Dispatches from the Creation Wars

This Quote Says It All

You can’t find a more perfect statement of the warped mindset that leads to people being threatened with death over their religious views than this statement, from the father – the father – of Abdul Rahman, the Afghani man who faced the death penalty for converting to Christianity and has now fled to Italy and is under the protection of the government there:

Rahman’s 75-year-old father, however, believes his son must be punished.

“We are Muslim, our fathers were Muslim, our grandfathers were Muslim,” said Abdul Manan, according to the Chicago Tribune. “This is an Islamic country. Imagine if your son told a police commander, also a Muslim, that he is a Christian. How would this affect you? It’s very difficult for us.”

If it’s difficult for you, that is only because you are, to be blunt, deranged. People are affected by the religious views of others all the time. It’s not hard to see why a parent might be upset by their child changing to a different religion than the one they were raised in. But if you think that being bothered by that means they should be killed, then you are simply insane and you must be prevented, by whatever means necessary, from enforcing your disturbed views on others.

Comments

  1. #1 Corkscrew
    March 30, 2006

    I’m from the UK – a Christian country. I wonder how these nutjobs would react if we announced an intent to lynch for blasphemy anyone who converted from Christianity to Islam.

    Special pleading is a horrible thing to see in a supposedly grown-up individual.

  2. #2 steve s
    March 30, 2006

    and people wonder why I think religion is a usually-mild form of insanity.

  3. #3 Soldats
    March 30, 2006


    I wonder how these nutjobs would react if we announced an intent to lynch for blasphemy anyone who converted from Christianity to Islam.

    Well, Christianity did go through its lynching stage and got it out of its system (for the most part – certain fundies notwithstanding). Islam is just going through now what Christianity went through a few hundred years ago.

    It’s just that when Christianity went through it, I doubt there were people of another religion scratching their head wondering where the madness was going to end.

  4. #4 ThePolynomial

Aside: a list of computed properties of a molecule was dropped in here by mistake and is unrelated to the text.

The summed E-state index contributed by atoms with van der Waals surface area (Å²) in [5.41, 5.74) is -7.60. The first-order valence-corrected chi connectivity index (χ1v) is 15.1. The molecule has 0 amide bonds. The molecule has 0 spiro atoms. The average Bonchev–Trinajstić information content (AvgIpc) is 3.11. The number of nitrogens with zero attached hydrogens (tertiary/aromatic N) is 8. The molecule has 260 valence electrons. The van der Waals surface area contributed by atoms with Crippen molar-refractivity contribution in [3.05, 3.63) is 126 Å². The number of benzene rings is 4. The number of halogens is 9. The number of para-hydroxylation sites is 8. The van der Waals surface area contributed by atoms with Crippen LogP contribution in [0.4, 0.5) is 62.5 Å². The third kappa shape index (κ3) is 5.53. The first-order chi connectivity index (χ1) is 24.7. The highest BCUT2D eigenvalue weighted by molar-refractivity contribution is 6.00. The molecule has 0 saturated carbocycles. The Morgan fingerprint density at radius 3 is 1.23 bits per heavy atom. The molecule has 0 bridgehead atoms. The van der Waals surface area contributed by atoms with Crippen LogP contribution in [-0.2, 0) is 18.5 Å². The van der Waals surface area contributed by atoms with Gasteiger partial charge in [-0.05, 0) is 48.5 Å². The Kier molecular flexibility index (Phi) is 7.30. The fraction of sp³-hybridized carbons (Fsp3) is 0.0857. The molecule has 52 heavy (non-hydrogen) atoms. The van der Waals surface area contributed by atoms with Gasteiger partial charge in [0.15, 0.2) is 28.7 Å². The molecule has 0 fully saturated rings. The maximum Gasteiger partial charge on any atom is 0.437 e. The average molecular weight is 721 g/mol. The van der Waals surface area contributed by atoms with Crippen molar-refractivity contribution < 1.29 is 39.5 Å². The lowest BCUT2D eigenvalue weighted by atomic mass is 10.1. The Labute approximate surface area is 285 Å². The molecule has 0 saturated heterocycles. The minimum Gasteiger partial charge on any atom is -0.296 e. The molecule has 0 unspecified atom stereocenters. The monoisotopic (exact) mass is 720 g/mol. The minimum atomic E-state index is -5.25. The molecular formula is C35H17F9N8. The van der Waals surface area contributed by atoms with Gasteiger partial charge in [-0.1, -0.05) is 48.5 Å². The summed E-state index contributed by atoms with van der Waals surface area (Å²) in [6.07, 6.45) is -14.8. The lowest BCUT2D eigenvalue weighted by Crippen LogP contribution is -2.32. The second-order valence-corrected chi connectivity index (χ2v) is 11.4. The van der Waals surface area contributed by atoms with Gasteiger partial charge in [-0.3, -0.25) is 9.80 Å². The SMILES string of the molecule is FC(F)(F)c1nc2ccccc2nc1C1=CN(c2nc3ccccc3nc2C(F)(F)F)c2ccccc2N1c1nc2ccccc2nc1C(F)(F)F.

March 30, 2006

    “Mom, Dad, we have to talk. There’s something I’ve been wanting to tell you for a long time. I think…no, I know I’m a Christian.”

    “What? But how long have you known?”

    “My whole life, as far back as I can remember. I’ve always believed in Christ…”

    “But you’re so young. How can you be sure? Just don’t tell anybody yet. It’s probably just a phase…a lot of people go through them. Your father was Zoroastrian for a few months when he was a teenager.”

    etc.

  5. #5 Troy Britain
    March 30, 2006

    His father isn’t alone. From the AP article Ed linked to yesterday:

    Muslim clerics condemned Rahman’s release, saying it was a “betrayal of Islam,” and threatened to incite violent protests.

    Some 500 Muslim leaders, students and others gathered Wednesday in a mosque in southern Qalat town and criticized the government for releasing Rahman, said Abdulrahman Jan, the top cleric in Zabul province.

    He said the government should either force Rahman to convert back to Islam or kill him.

    “This is a terrible thing and a major shame for Afghanistan,” he said.

    As I understand it conversion from Islam to another religion warrants the death penalty in much of the Islamic world.

  6. #6 Michael LoPrete
    March 30, 2006

    If I remember correctly, the death penalty for converting away from Islam would now be something of an anacronism. Don’t quote me on it, but one of the big problems that the early Muslim community faced (especially when allying with nomadic tribes in the arabian peninsula) was groups converting to Islam to take resources from the community, but then revealing that the conversion was false but keeping the resources for themselves their old tribe. The punishment for leaving the faith was thus meant as a deterrent.

    I’d have to dig it up, but I thought the hadith that referred to the deconversion punishment included in it a provision whereby one could avoid the death penalty.

  7. #7 WJD
    March 30, 2006

    If it’s difficult for you, that is only because you are, to be blunt, deranged. People are affected by the religious views of others all the time. It’s not hard to see why a parent might be upset by their child changing to a different religion than the one they were raised in. But if you think that being bothered by that means they should be killed, then you are simply insane and you must be prevented, by whatever means necessary, from enforcing your disturbed views on others.

    I would give a lot, and I mean a LOT, to hear an American president make this same statement in a public speech.

    Well we can dream, can’t we?

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